In response to an online campaign, Pima County Attorney Barbara LaWall sent a letter to the American Civil Liberties Union of Arizona asking that it “cease and desist from disseminating a misleading solicitation.”
The ACLU was “dumbfounded” by the letter, which it found to be without “legal merit,” a spokesman told the Star.
Earlier this month, the civil-rights group urged people to contact LaWall and ask her to withdraw her support for House Bill 2241, which would increase penalties for people convicted of several crimes involving certain opiates, including heroin and fentanyl.
“This is a dangerous bill that will force Arizonans suffering from drug addiction into prisons for years without treatment,” a March 19 ACLU of Arizona Facebook post reads. “Take action now and tell Barbara LaWall to publicly withdraw her support for HB 2241!”
It is the claim that the bill would result in addicts spending years in prison that LaWall objected to, as well as the suggestion that she supports “putting those suffering from addiction in prison.”
“This is simply untrue,” reads the letter, which the Star obtained through a public-records request. “I have always been a strong advocate and a provider of treatment and prevention for persons suffering from addiction.
Steve Kilar, a spokesman for the ACLU, said his office felt the letter was in part meant to intimidate the organization. The ACLU has not modified the campaign and has not done anything else in response to the letter.
“Outside of our legal interpretation of the letter, the way that we perceived it is as the county attorney exploiting her position of power to attempt to prevent an advocacy organization from informing voter and taxpayers generally about how broken our criminal justice system is,” he said.
County attorney spokeswoman Amelia Cramer said she was surprised to hear the letter was viewed as an attempt to intimidate, and pointed out that LaWall’s request had to do with claims she felt were untrue or misleading, not with the campaign in general.
As evidence of her commitment to treating addicts, LaWall cited her establishment of the county’s first drug court two decades ago, as well as her office’s Drug Treatment Alternative to Prison program, which allows some people convicted of drug crimes to go to residential treatment instead of prison.
In the five years after its 2011 founding, the alternative program has had 139 participants, according to a report prepared by University of Arizona researchers. Cramer said the office has sought federal grants to support other non-prison alternatives and also has a new diversion program that can help addicts avoid prosecution altogether.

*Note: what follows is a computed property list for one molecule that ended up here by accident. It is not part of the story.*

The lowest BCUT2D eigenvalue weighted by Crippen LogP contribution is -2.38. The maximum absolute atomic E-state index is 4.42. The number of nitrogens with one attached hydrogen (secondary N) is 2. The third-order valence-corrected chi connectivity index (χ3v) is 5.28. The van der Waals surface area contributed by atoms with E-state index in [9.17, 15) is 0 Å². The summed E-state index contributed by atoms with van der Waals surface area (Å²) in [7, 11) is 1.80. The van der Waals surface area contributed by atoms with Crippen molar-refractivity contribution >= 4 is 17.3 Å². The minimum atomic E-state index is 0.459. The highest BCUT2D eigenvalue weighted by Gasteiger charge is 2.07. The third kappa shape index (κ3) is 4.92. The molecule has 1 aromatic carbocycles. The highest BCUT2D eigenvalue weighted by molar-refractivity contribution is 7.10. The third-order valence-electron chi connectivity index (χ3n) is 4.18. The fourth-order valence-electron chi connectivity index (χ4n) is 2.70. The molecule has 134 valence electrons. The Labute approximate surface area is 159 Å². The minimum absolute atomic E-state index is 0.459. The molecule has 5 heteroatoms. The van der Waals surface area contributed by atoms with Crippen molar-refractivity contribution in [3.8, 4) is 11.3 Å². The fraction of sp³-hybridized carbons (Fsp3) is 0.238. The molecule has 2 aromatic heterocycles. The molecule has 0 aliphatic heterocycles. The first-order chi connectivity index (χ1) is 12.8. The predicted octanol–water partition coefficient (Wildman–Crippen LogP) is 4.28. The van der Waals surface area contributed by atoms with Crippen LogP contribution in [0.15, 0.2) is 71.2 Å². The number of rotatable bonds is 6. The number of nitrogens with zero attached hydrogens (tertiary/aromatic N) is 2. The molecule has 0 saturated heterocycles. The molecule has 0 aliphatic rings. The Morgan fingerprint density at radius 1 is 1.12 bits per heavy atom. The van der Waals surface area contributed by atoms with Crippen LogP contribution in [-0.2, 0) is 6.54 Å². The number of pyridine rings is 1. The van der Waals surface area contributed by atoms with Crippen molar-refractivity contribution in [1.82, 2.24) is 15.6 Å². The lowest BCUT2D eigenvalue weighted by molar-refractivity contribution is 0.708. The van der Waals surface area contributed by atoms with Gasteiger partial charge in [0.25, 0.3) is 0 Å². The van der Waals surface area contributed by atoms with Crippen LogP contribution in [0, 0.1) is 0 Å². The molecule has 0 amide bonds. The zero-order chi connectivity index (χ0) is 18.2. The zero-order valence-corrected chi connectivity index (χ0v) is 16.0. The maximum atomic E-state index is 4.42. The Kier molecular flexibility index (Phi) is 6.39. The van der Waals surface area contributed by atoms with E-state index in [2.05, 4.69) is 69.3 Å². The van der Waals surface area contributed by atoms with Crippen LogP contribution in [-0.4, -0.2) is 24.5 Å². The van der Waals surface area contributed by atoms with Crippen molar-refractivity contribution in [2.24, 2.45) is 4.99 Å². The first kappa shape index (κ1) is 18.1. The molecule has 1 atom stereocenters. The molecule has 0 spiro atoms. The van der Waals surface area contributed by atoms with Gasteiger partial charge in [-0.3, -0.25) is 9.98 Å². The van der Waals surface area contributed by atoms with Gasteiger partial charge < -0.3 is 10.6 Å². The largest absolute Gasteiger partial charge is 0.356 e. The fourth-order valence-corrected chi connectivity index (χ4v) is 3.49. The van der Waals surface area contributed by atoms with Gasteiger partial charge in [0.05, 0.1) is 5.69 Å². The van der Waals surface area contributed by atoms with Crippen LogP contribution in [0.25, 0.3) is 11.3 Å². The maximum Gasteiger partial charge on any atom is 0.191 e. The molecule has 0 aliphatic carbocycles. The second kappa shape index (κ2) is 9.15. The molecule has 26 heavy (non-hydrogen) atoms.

LaWall “has gone out of her way” to support such efforts, Cramer said.
In her letter, LaWall pointed out that HB 2241, whose prospects for passage look poor, only increases punishment for traffickers, dealers and manufacturers of heroin, fentanyl and similar drugs “who flood our community with the deadly poisons of fentanyl, carfentanyl and heroin.” Individual users would not be impacted, she argued.
Opiates played a role in a majority of the 263 overdose deaths in Pima County in 2016, the Star previously reported.
Pima County Public Defender Joel Feinman said there’s often not such a clean distinction between addicts and dealers, who sometimes sell to support habits.
“If it becomes law, that means anyone convicted of selling or trafficking any amount of heroin, fentanyl or related substances has to go to prison for a minimum of five years,” said Feinman, who ran against LaWall in 2016. “It’s completely counter to the prevailing wisdom, which is that small-scale drug users and people who support their habit through small-scale sales should be given treatment and probation and not mandatory prison.”
Kilar said the ACLU had a similar interpretation of the bill.
Statistics gathered by Feinman’s office in recent months and reviewed by the Star show that some people charged with possession for sale were found with small amounts of drugs, including one defendant who had just over one-tenth of a gram of heroin. Others were found with much more substantial amounts, including one case from last fall involving nearly 75 grams, about 2½ ounces, of heroin.
During a January hearing on the bill, several representatives raised similar concerns. State Rep. Daniel Hernandez Jr., D-Tucson, asked Yavapai County Attorney Sheila Polk, who testified in support of the measure, if there were threshold quantities that distinguished between possession for use and possession for sale. Polk said there were none.
“There’s not even a minimum threshold for the substances that are covered,” said state Rep. Kirsten Engel, D-Tucson. “What I see is that we are potentially locking up a lot more people at great expense to the Arizona public where they aren’t getting any treatment.”
Explaining his vote in support of the bill, state Rep. Mark Finchem, R-Oro Valley, said: “I don’t care how much one person hands off to another. If somebody is selling dope to my kid, I want them in prison.”
Cramer said that if something like HB 2241 were to become law, her office would still be able to offer programs like the alternative program to prison to addicts selling small amounts of drugs, thus avoiding the lengthy mandatory sentences included in the law.
However, the bill’s fortunes seem dim. It was scheduled for a hearing in the Senate in late February, but no action was taken. The last day to hear House bills in Senate committees was Friday, according to the Legislature’s website.
Asked if the county attorney was contemplating legal action against the ACLU if it did not comply with the request of the letter, Cramer said she didn’t know if that was LaWall’s intent. LaWall was unavailable for comment Monday because of travel, according to Cramer.
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